Finch93 says:

March 20, 2010 : 6 years 27 weeks ago

Finch93's picture

Mary and Edie-You are welcome and thank you for your kind words :) Edie-Mom and I both love your book! Reading it again now!

Finch93 says:

March 21, 2010 : 6 years 27 weeks ago

Finch93's picture

Stacey…I just now found your website and I love it :)

Stacey (not verified) says:

March 22, 2010 : 6 years 27 weeks ago

Stacey's picture

Thanks, Shawn! I’m new to the whole blogging thing, but am having a blast so far….or maybe you mean my Petlane site. either way, I am enjoying them both :)

Stacey (not verified) says:

March 22, 2010 : 6 years 27 weeks ago

Stacey's picture

Thanks, Shawn! I’m new to the whole blogging thing, but am having a blast so far….or maybe you mean my Petlane site. either way, I am enjoying them both :)

Karin TarQwyn (not verified) says:

March 30, 2010 : 6 years 26 weeks ago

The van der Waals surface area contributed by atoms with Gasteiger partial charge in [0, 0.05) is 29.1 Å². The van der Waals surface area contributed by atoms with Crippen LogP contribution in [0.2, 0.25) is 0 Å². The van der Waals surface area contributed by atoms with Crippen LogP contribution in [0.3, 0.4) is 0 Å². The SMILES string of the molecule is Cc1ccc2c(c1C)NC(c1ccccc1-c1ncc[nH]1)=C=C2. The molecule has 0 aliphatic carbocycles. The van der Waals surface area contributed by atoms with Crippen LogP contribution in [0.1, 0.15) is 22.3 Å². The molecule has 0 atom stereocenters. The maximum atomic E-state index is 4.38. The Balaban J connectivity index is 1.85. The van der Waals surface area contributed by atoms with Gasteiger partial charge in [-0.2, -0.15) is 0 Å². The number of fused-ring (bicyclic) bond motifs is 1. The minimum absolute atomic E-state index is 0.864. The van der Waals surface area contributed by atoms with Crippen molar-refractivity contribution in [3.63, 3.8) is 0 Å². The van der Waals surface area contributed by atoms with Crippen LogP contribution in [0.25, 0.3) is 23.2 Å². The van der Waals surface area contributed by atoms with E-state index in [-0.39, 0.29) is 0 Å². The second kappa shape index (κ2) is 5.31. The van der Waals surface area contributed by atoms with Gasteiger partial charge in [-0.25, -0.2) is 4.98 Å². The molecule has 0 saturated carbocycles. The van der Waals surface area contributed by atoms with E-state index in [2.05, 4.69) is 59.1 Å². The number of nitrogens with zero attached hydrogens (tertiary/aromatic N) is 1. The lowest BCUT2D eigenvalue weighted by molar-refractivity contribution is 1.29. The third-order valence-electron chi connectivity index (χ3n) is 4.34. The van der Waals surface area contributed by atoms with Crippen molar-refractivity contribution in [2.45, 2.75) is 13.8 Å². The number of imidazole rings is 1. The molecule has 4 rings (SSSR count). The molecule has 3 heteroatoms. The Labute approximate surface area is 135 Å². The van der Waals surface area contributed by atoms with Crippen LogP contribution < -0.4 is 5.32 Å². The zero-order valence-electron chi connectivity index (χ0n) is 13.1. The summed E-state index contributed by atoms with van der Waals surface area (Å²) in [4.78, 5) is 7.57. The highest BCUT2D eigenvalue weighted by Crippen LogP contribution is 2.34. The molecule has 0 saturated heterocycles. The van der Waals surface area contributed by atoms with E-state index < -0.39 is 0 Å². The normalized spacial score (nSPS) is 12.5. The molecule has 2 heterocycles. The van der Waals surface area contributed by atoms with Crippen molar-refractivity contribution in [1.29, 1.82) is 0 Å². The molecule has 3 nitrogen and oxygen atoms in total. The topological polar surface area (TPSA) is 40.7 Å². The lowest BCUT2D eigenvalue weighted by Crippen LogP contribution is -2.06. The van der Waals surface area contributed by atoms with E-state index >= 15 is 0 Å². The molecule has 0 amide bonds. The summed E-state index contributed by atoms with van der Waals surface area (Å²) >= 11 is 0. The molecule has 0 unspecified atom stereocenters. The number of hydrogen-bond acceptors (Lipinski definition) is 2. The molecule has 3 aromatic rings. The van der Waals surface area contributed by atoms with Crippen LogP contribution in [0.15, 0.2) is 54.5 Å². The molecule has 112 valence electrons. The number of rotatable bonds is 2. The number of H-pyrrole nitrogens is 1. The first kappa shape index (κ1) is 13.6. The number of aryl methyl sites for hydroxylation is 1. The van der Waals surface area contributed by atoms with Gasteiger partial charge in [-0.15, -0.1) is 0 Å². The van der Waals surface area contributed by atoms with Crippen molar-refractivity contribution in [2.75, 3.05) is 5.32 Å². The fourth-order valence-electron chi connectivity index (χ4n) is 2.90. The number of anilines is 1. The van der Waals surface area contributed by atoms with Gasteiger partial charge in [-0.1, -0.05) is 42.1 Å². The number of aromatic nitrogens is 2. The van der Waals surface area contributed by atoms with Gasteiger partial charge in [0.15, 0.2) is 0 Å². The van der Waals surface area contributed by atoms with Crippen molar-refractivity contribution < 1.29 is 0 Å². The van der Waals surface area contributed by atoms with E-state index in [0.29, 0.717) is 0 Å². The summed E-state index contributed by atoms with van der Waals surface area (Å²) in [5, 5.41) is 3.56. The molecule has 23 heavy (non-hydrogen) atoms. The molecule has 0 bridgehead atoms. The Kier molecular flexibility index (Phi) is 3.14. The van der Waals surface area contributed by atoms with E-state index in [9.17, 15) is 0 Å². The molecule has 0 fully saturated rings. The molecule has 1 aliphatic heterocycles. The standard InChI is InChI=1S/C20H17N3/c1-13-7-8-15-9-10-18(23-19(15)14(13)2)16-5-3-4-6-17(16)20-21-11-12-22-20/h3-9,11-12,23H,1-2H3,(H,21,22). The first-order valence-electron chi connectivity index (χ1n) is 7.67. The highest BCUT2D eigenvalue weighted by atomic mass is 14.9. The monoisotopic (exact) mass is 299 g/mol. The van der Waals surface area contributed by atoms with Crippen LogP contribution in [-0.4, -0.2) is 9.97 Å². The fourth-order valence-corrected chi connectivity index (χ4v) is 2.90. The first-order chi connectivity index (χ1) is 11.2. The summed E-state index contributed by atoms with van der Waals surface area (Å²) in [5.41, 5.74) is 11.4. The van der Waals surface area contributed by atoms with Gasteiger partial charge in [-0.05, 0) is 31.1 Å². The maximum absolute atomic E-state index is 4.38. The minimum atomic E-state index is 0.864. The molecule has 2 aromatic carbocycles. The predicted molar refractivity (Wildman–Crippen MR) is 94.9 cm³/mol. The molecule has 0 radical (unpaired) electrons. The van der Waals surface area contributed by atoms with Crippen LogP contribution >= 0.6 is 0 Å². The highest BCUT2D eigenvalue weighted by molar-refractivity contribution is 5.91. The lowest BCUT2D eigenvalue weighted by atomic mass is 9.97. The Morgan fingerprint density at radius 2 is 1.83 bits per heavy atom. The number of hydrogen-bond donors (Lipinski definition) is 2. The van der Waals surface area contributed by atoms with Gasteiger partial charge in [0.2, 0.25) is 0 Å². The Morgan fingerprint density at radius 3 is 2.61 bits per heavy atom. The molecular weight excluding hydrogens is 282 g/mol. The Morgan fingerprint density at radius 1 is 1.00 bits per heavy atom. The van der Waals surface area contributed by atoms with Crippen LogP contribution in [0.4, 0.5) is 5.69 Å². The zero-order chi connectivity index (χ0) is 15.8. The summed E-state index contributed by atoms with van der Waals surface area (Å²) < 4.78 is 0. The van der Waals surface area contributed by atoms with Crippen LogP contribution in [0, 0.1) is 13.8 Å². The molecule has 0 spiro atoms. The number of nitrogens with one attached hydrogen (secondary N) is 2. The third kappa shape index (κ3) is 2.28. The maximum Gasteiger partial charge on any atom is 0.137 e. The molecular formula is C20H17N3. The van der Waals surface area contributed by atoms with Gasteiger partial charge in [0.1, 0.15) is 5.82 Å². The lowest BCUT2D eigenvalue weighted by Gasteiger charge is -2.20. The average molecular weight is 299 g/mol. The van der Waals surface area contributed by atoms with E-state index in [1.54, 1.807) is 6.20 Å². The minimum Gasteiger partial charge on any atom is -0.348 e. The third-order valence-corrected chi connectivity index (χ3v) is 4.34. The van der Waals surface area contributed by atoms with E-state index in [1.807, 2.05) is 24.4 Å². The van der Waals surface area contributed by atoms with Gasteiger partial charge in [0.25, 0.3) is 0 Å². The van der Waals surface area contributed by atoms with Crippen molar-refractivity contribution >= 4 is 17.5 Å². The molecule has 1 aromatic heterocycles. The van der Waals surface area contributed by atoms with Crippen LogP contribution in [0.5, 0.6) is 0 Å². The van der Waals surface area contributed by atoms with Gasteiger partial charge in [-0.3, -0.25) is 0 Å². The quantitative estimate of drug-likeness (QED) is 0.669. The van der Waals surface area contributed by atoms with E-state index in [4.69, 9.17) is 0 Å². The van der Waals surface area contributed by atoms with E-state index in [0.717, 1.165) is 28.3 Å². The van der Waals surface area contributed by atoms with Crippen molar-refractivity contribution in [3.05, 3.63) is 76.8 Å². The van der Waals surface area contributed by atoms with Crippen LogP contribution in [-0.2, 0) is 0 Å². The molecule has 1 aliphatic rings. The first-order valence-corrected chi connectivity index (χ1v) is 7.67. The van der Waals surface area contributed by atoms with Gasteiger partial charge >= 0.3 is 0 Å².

Karin TarQwyn's picture

What a great article with a very right-on target perspective. Touche for addressing a simple solution to a huge problem… We need a paradigm shift or at least an addition to adoption protocol that includes assisting pet owners with solutions, (both physical and emotional), that help them keep their animals in their homes as opposed to giving them up when change, problems or crisis arise… Great article…

Finch93 says:

March 30, 2010 : 6 years 26 weeks ago

Finch93's picture

Thank you Karin! When Nebraska Humane Society added their extensive behavior department to help owners with pets they already had, I was perplexed, but now it makes perfect sense. They help with pet retention, so there will not be such a turnover. One of their people said to me (half joking I suppose!), “We are trying to put ourselves out of business!”

Finch93 says:

March 30, 2010 : 6 years 26 weeks ago

Finch93's picture

Karin-I HAVE heard about your service to lost pets before-awesome! Thank you for all you do! And great website :)